In my list of mental limitations I did not include "interest," or "motivation" but those are also important ones. Your interests are probably not all expansive. Some things motivate you more than others. While discovering new things can be exciting, you also probably already have a sense of ones that motivate you. If interest and motivation are limited, especially more so than a broad desire to "know," than an efficient distribution of your motivation could be important in helping you walk through all of the theories that you can consider.
And since the theories that have interested you in the past are likely to reference closely connected theories, you have a place to go after you start, and since you can't read all written theories, this gives you a natural criterion by which to choose.
Especially after the 2016 US Presidential election, echo chambers, where your beliefs are amplified and reinforced to the exclusion of competing beliefs, have become an important consideration. If you read what you know and use that to find more of what interests you, will you build a coherent set of beliefs that excludes any possibility for revision?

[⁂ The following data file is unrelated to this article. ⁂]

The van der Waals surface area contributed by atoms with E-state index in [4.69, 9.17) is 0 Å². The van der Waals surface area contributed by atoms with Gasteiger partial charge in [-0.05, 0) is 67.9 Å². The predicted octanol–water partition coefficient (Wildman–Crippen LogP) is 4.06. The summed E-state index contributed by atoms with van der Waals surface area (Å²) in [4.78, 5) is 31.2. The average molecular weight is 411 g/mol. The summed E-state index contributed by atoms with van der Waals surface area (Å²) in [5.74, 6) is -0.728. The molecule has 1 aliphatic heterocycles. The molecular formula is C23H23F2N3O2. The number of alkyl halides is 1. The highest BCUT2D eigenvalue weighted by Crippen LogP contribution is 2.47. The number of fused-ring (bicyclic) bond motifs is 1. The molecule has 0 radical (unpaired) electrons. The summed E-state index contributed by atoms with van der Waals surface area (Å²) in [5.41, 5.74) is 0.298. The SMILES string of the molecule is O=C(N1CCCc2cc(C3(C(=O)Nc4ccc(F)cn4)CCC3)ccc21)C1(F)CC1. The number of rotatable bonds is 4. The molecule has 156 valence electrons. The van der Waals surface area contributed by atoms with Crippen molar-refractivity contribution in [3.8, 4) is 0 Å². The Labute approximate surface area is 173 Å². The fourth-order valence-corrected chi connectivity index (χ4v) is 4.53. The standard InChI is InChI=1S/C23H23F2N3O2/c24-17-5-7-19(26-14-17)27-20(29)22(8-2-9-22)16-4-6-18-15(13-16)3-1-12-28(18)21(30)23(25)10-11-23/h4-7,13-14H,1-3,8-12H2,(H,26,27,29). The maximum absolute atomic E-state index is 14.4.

It's possible under almost any circumstances, short of living with crippling doubt, that you hold beliefs you will not revise. Even if you don't realize it. Still, you have a fighting chance so long as you're 1) continuing to encounter works that reference other works and 2) actually reading works that challenge your own theories. (1) because it holds the works you're reading to a certain standard that, hopefully, keep their assertions grounded, or at least, allow you to verify them. (2) because it increases the odds that if you encounter something truthful but counter to your own theories the exposure will not merely reinforce your own beliefs.